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In the past 35 years, China has added more than 500 million rural people to its cities.

Fossil fuels (coal, crude oil and natural gas) comprise 85% of total energy resources in the world. This figures is expected to decrease to 75% over the next 25 years, according to data from the International Energy Agency.

Oil company CEO’s meeting in the US last week generally expressed the opinion that the global industry was in for a lengthy period of relatively low prices for crude oil as there is enough new production on the horizon mostly from the Middle East to offset the sluggish global demand growth that is forecast. This could continue the 2 million barrel per day surplus of crude oil that has substantially driven prices lower in the last year.

Gulf oil state Abu Dhabi plans to invest over $25 billion in the next five years on boosting its crude oil production capacity from offshore fields. The plan is part of the United Arab Emirates’ strategy of increasing its crude oil output potential to 3.5 million barrels per day by 2018.

Last week state-owned China National Offshore Oil Corp. reported that the drop in crude oil prices has led to nearly a 40% drop in company revenues and that it was cutting back its investments this year by about one third.

The number of active US oil rigs has fallen 56% since October 2014 as a result of falling world oil prices.

It appears Uganda’s large crude oil discoveries in recent years may stay in the ground.  Plans were to have oil production begin in the West African country by 2018.  However, the collapse in world oil prices will likely push this date out further given that the profitability of oil investments could remain depressed in the foreseeable future.

In order to reduce carbon dioxide emissions by 30% below 2005 levels by 2030, the US is expected to shutdown between 108 gigawatts (GW) and 134 GW of electricity production from coal by 2020. (A gigawatt = 1 billion watts)  This capacity is rapidly being replaced by natural gas.

Last week the European Union brought an anti-trust suit against Russia’s Gazprom, accusing the company of overcharging customers in Eastern and Central Europe for its natural gas by as much as 40%. Europe gets about 20% of its natural gas requirements from Russia.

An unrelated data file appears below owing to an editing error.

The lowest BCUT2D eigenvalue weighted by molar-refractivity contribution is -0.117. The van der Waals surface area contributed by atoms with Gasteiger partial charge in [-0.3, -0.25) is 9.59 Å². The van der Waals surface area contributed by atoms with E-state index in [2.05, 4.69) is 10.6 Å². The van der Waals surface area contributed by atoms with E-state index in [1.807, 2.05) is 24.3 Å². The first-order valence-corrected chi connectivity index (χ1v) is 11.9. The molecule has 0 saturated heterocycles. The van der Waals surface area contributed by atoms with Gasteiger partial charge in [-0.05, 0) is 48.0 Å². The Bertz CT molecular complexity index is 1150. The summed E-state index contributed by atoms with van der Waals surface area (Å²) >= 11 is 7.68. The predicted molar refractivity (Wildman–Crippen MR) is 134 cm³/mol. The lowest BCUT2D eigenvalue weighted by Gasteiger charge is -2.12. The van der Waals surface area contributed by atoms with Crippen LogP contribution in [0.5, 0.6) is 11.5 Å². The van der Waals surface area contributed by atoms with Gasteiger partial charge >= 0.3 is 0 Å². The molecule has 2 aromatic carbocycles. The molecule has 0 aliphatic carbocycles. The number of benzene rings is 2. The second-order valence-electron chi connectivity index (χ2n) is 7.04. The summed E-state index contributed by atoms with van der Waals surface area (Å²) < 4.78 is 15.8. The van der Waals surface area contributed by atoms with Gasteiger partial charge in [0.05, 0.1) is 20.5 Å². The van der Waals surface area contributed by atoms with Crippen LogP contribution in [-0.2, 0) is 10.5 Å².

The share of electricity generated from renewable resources in New Zealand during 2014 was 80%, a 5% increase from 2013. The South Pacific nation now is the 5th largest producer of geothermal energy in the world.

Due to a surge in electricity demand because of extremely hot weather, Venezuela has ordered the working day for public sector workers be reduced from 9 hours to 5 1/2 to conserve energy. The initiative is part of a nationwide electricity rationing plan as air conditioners are causing blackouts across the country.

Thirty four nations representing more than half the world’s population have joined forces to build the world’s first nuclear fusion reactor in the south of France. Over the next decade ITER (The International Thermonuclear Experimental Reactor) hopes to demonstrate the production of vast amounts of energy from nuclear fusion, the power source of the Sun. If successful, it is expected that commercial fusion reactors will be operating by mid-century.

China is cutting subsidies on alternative-energy vehicles by more than it previously planned.  Yesterday the finance ministry announced it will reduce subsidies on electric and other vehicles by 40% in 2019. Sales of these vehicles have been sluggish in China and the various governments have been attempting to spur their growth through financial incentives and exemptions from registration restrictions.

Industry-wide cost estimates for battery packs for electric vehicles have declined almost 14% annually between 2007 and 2014, from above $1,000 per kilowatt hour (kWh) to around $410/kWh, according to a review of more than 80 different estimates by a team from the Stockholm Environment Institute. The cost of battery packs used by market-leading manufacturers is even lower at $300/kWh. The results suggest that it is possible that economies of scale will continue to push cost towards $200/kWh in the near future even without further cell chemistry improvements.

 

 

 

with h/t Tom Whipple

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